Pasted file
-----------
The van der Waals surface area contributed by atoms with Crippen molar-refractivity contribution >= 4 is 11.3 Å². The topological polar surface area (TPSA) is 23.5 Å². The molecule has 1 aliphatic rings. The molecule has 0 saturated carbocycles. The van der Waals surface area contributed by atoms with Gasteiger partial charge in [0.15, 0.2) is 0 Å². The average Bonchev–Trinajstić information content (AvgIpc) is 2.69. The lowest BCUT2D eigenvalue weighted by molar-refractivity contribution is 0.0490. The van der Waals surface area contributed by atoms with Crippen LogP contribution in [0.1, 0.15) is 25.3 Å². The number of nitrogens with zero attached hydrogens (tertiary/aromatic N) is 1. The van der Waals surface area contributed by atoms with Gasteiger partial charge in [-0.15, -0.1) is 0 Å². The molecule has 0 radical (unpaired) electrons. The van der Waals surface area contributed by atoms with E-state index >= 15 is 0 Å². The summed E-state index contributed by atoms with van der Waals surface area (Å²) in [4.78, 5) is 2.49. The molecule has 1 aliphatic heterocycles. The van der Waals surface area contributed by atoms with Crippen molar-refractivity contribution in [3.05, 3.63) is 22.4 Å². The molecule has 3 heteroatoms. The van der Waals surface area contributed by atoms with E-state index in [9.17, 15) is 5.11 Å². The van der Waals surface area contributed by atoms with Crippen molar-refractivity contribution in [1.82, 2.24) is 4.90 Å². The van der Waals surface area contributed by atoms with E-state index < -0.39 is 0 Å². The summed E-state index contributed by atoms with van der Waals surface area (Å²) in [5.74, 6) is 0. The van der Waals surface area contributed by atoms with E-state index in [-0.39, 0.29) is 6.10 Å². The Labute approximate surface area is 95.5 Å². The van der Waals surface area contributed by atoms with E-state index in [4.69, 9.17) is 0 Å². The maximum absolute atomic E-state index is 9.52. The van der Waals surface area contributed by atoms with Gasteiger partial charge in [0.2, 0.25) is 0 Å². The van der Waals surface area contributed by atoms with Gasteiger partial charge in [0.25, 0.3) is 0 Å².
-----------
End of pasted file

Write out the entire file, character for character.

The van der Waals surface area contributed by atoms with Crippen molar-refractivity contribution >= 4 is 11.3 Å². The topological polar surface area (TPSA) is 23.5 Å². The molecule has 1 aliphatic rings. The molecule has 0 saturated carbocycles. The van der Waals surface area contributed by atoms with Gasteiger partial charge in [0.15, 0.2) is 0 Å². The average Bonchev–Trinajstić information content (AvgIpc) is 2.69. The lowest BCUT2D eigenvalue weighted by molar-refractivity contribution is 0.0490. The van der Waals surface area contributed by atoms with Crippen LogP contribution in [0.1, 0.15) is 25.3 Å². The number of nitrogens with zero attached hydrogens (tertiary/aromatic N) is 1. The van der Waals surface area contributed by atoms with Gasteiger partial charge in [-0.15, -0.1) is 0 Å². The molecule has 0 radical (unpaired) electrons. The van der Waals surface area contributed by atoms with E-state index >= 15 is 0 Å². The summed E-state index contributed by atoms with van der Waals surface area (Å²) in [4.78, 5) is 2.49. The molecule has 1 aliphatic heterocycles. The van der Waals surface area contributed by atoms with Crippen molar-refractivity contribution in [3.05, 3.63) is 22.4 Å². The molecule has 3 heteroatoms. The van der Waals surface area contributed by atoms with E-state index in [9.17, 15) is 5.11 Å². The van der Waals surface area contributed by atoms with Crippen molar-refractivity contribution in [1.82, 2.24) is 4.90 Å². The van der Waals surface area contributed by atoms with E-state index < -0.39 is 0 Å². The summed E-state index contributed by atoms with van der Waals surface area (Å²) in [5.74, 6) is 0. The van der Waals surface area contributed by atoms with E-state index in [-0.39, 0.29) is 6.10 Å². The Labute approximate surface area is 95.5 Å². The van der Waals surface area contributed by atoms with E-state index in [4.69, 9.17) is 0 Å². The maximum absolute atomic E-state index is 9.52. The van der Waals surface area contributed by atoms with Gasteiger partial charge in [0.2, 0.25) is 0 Å². The van der Waals surface area contributed by atoms with Gasteiger partial charge in [0.25, 0.3) is 0 Å².